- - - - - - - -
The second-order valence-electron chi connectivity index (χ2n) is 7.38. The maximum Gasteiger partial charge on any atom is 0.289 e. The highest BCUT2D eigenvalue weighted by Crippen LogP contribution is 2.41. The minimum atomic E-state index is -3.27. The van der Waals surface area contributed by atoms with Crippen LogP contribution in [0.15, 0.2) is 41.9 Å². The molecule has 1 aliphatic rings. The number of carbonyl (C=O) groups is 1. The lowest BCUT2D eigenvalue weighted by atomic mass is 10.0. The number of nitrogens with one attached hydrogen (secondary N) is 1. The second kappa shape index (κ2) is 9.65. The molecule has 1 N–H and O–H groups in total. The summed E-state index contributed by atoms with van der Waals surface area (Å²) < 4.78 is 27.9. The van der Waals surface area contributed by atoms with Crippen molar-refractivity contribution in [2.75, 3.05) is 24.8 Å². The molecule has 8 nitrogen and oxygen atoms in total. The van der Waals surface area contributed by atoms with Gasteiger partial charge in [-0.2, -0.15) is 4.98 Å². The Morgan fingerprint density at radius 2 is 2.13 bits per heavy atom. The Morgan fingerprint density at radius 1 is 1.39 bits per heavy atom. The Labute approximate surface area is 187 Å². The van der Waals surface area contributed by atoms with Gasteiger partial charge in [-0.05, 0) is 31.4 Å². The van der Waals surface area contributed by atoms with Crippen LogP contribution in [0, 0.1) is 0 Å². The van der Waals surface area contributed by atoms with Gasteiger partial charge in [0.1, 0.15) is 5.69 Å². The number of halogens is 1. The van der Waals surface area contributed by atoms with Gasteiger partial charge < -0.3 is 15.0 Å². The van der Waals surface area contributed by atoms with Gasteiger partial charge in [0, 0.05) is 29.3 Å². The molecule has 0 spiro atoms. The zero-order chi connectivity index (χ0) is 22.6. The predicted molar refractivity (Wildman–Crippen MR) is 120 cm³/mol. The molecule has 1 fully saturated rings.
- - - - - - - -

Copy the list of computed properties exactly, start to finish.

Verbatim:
The second-order valence-electron chi connectivity index (χ2n) is 7.38. The maximum Gasteiger partial charge on any atom is 0.289 e. The highest BCUT2D eigenvalue weighted by Crippen LogP contribution is 2.41. The minimum atomic E-state index is -3.27. The van der Waals surface area contributed by atoms with Crippen LogP contribution in [0.15, 0.2) is 41.9 Å². The molecule has 1 aliphatic rings. The number of carbonyl (C=O) groups is 1. The lowest BCUT2D eigenvalue weighted by atomic mass is 10.0. The number of nitrogens with one attached hydrogen (secondary N) is 1. The second kappa shape index (κ2) is 9.65. The molecule has 1 N–H and O–H groups in total. The summed E-state index contributed by atoms with van der Waals surface area (Å²) < 4.78 is 27.9. The van der Waals surface area contributed by atoms with Crippen molar-refractivity contribution in [2.75, 3.05) is 24.8 Å². The molecule has 8 nitrogen and oxygen atoms in total. The van der Waals surface area contributed by atoms with Gasteiger partial charge in [-0.2, -0.15) is 4.98 Å². The Morgan fingerprint density at radius 2 is 2.13 bits per heavy atom. The Morgan fingerprint density at radius 1 is 1.39 bits per heavy atom. The Labute approximate surface area is 187 Å². The van der Waals surface area contributed by atoms with Gasteiger partial charge in [-0.05, 0) is 31.4 Å². The van der Waals surface area contributed by atoms with Crippen LogP contribution in [0, 0.1) is 0 Å². The van der Waals surface area contributed by atoms with Gasteiger partial charge in [0.1, 0.15) is 5.69 Å². The number of halogens is 1. The van der Waals surface area contributed by atoms with Gasteiger partial charge < -0.3 is 15.0 Å². The van der Waals surface area contributed by atoms with Gasteiger partial charge in [0, 0.05) is 29.3 Å². The molecule has 0 spiro atoms. The zero-order chi connectivity index (χ0) is 22.6. The predicted molar refractivity (Wildman–Crippen MR) is 120 cm³/mol. The molecule has 1 fully saturated rings.